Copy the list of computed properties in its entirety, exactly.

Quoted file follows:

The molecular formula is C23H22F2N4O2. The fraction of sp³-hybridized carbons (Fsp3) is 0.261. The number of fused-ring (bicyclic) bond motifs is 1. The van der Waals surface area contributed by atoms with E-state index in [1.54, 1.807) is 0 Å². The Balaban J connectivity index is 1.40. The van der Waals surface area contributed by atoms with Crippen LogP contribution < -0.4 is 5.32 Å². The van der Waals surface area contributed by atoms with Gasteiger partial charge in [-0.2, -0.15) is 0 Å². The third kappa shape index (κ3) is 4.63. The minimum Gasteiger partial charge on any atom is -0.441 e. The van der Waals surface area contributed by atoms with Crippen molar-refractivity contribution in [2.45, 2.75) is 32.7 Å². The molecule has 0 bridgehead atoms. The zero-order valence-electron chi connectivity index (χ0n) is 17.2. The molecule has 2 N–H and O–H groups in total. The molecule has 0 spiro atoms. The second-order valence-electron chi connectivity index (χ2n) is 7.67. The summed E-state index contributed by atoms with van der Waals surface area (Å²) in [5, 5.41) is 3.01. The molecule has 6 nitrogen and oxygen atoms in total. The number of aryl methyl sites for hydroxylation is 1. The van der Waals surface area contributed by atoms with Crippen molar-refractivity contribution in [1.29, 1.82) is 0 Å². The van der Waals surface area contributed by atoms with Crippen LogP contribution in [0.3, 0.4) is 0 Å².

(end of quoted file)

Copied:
The molecular formula is C23H22F2N4O2. The fraction of sp³-hybridized carbons (Fsp3) is 0.261. The number of fused-ring (bicyclic) bond motifs is 1. The van der Waals surface area contributed by atoms with E-state index in [1.54, 1.807) is 0 Å². The Balaban J connectivity index is 1.40. The van der Waals surface area contributed by atoms with Crippen LogP contribution < -0.4 is 5.32 Å². The van der Waals surface area contributed by atoms with Gasteiger partial charge in [-0.2, -0.15) is 0 Å². The third kappa shape index (κ3) is 4.63. The minimum Gasteiger partial charge on any atom is -0.441 e. The van der Waals surface area contributed by atoms with Crippen molar-refractivity contribution in [2.45, 2.75) is 32.7 Å². The molecule has 0 bridgehead atoms. The zero-order valence-electron chi connectivity index (χ0n) is 17.2. The molecule has 2 N–H and O–H groups in total. The molecule has 0 spiro atoms. The second-order valence-electron chi connectivity index (χ2n) is 7.67. The summed E-state index contributed by atoms with van der Waals surface area (Å²) in [5, 5.41) is 3.01. The molecule has 6 nitrogen and oxygen atoms in total. The number of aryl methyl sites for hydroxylation is 1. The van der Waals surface area contributed by atoms with Crippen molar-refractivity contribution in [1.29, 1.82) is 0 Å². The van der Waals surface area contributed by atoms with Crippen LogP contribution in [0.3, 0.4) is 0 Å².